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Below is a family biography included in Biographical and Historical Memoirs of Mississippi County, Arkansas published by Goodspeed Publishing Company in 1889.  These biographies are valuable for genealogy research in discovering missing ancestors or filling in the details of a family tree. Family biographies often include far more information than can be found in a census record or obituary.  Details will vary with each biography but will often include the date and place of birth, parent names including mothers' maiden name, name of wife including maiden name, her parents' names, name of children (including spouses if married), former places of residence, occupation details, military service, church and social organization affiliations, and more.  There are often ancestry details included that cannot be found in any other type of genealogical record.

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E. M. Ayres. It is a fact recorded in history that the first English immigrants to Virginia were a superior race, with most progressive views of government, liberty and laws, and who sought out homes in the New World in obedience, to impulse prompted by lofty ambition and an earnest desire to benefit the race. From these ancestors sprang men who subsequently became eminent in different localities. A worthy native of that State is Mr. Ayres, who is one of the prominent planters of Mississippi County, Ark., and resides two miles west of Osceola. He was born in Buckingham County, Va., in 1840, and is the seventh in a family of nine children born to John W. and Mary (Masey) Ayres. The parents were also natives of Virginia, where they spent their entire lives, the mother dying about 1848 and the father in 1857. The latter was a well-known planter in his native State, and the family was widely known and universally respected. He was a soldier in the War of 1812. The paternal grandfather was a farmer and miller, and was also a very prominent Methodist Episcopal preacher, having married every couple in his county for a period of twenty years. E. M. Ayres learned the rudiments of farming in his native State, and attended the common schools until sixteen years of age. He remained at home until the age of twenty-one years, and in 1859 went to West Tennessee, where he engaged as overseer for his brother-in-law, John W. Chambers. At the breaking out of the late war he threw down the implements of peace to take up the weapons of warfare, and enlisted in Capt. Dean’s command, afterward joined to the Fourth Tennessee Regiment of Infantry under Col. Nely. He was assigned to the Mississippi division, and soon secured permission to organize a company, which he at once did, namely Company A, united with the Forty-seventh Tennessee Infantry. He was in the battle of Shiloh, and during that most destructive engagement his company was almost totally annihilated, only eighteen out of the 108 returning. Mr. Ayres then joined the Henderson Scouts, under Capt. Tom Henderson, and operated in the Mississippi Valley. He was in the battles of Corinth, Parker’s Cross Roads, Franklin, Tenn., and Murfreesboro, where he received a severe wound in the hand. The company then made a campaign into Mississippi, and surrendered at Gainesville, Ala., in 1865. During his time of service Mr. Ayres had three horses shot from under him, was captured several times, but always succeeded in making his escape. He was in many close engagements, was a fearless and daring soldier, and saw a great deal of the war. In 1865 he came to Mississippi County, and engaged in the saw-mill business with Dr. Hardin, of Nashville. Here he sawed the timber to put up the first store-house built in Osceola after the war. Mr. Ayres continued this business in a successful manner for over twenty years, and supplied the lumber to build most of the frame houses in this county. He has made a great deal of money by strict application to business, and the energetic and thorough manner in which he has taken advantage of all methods, tending to enhance the value of his property, has had a great deal to do with his obtaining the competence which he now enjoys. His wife was originally Miss Sallie Bowen, whom he married in 1867. Her father, Arthur Bowen, is one of the well-known settlers in this county. From time to time Mr. Ayers has bought large tracts of land, and is now the owner of about 6,000 acres, 200 of which are under cultivation. He has made all the improvements on his place, and has assisted in opening 2,000 acres for cultivation. During his residence in Mississippi County he has seen many changes, and he speaks very highly of this section. The result of his marriage with Miss Bowen has been nine children, three of whom are deceased: Lizzie died at the age of two years; Charley died at the age of two years, and Lelah died at the age of fourteen years. Those living are Willis, who lives at home and is fourteen years of age; Arthur, twelve years of age; Clay, ten years; Louis, eight; Sallie B., six, and Eddy, two years in 1889.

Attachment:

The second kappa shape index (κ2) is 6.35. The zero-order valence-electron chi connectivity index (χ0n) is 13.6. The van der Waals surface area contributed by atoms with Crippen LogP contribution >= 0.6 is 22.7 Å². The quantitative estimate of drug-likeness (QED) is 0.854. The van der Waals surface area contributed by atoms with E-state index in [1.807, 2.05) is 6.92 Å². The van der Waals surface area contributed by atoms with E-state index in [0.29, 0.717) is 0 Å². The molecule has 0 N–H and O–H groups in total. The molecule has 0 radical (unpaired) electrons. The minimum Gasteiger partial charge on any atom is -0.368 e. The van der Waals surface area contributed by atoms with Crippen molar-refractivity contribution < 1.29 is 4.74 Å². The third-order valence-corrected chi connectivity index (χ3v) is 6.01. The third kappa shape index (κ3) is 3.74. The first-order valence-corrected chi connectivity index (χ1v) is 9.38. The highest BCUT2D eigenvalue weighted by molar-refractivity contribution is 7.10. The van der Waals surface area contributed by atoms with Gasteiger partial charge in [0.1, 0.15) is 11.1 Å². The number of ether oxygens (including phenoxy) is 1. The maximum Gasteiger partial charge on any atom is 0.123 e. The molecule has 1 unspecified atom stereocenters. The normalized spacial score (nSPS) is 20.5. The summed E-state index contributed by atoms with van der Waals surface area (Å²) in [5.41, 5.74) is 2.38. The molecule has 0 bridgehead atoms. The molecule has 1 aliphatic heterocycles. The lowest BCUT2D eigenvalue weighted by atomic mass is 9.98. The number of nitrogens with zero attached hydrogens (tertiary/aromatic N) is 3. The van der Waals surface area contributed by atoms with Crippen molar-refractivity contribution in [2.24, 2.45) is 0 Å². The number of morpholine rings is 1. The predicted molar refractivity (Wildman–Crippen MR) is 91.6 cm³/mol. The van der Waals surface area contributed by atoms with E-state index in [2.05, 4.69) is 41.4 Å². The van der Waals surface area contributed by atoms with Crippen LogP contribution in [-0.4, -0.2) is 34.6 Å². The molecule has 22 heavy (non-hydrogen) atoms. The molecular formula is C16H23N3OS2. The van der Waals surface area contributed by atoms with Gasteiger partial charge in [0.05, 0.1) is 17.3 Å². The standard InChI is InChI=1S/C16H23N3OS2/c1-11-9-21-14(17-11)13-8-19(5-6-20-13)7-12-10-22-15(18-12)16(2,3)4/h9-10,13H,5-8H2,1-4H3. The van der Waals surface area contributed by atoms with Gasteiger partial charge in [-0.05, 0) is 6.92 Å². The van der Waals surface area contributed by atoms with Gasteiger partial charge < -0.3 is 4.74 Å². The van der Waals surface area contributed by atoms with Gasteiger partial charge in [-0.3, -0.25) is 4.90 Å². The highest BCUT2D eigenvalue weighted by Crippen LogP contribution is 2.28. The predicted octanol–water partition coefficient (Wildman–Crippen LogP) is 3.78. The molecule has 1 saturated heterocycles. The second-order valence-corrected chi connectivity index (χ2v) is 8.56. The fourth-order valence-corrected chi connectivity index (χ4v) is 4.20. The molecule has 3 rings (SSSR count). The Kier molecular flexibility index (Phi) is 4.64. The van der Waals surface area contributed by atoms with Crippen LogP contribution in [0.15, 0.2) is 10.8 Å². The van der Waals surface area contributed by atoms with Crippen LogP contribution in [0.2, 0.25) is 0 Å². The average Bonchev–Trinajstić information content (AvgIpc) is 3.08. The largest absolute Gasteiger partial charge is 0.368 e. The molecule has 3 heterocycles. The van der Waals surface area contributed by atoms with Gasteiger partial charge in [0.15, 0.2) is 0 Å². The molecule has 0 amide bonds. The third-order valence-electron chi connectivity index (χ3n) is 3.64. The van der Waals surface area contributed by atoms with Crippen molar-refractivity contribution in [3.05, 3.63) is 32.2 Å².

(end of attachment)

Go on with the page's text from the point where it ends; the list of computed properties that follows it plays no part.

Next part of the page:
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This family biography is one of 162 biographies included in Biographical and Historical Memoirs of Mississippi County, Arkansas published in 1889.  View the complete description here: Mississippi County, Arkansas History, Genealogy, and Maps

View additional Mississippi County, Arkansas family biographies here: Mississippi County, Arkansas Biographies

View a map of 1889 Mississippi County, Arkansas here: Mississippi County, Arkansas Map

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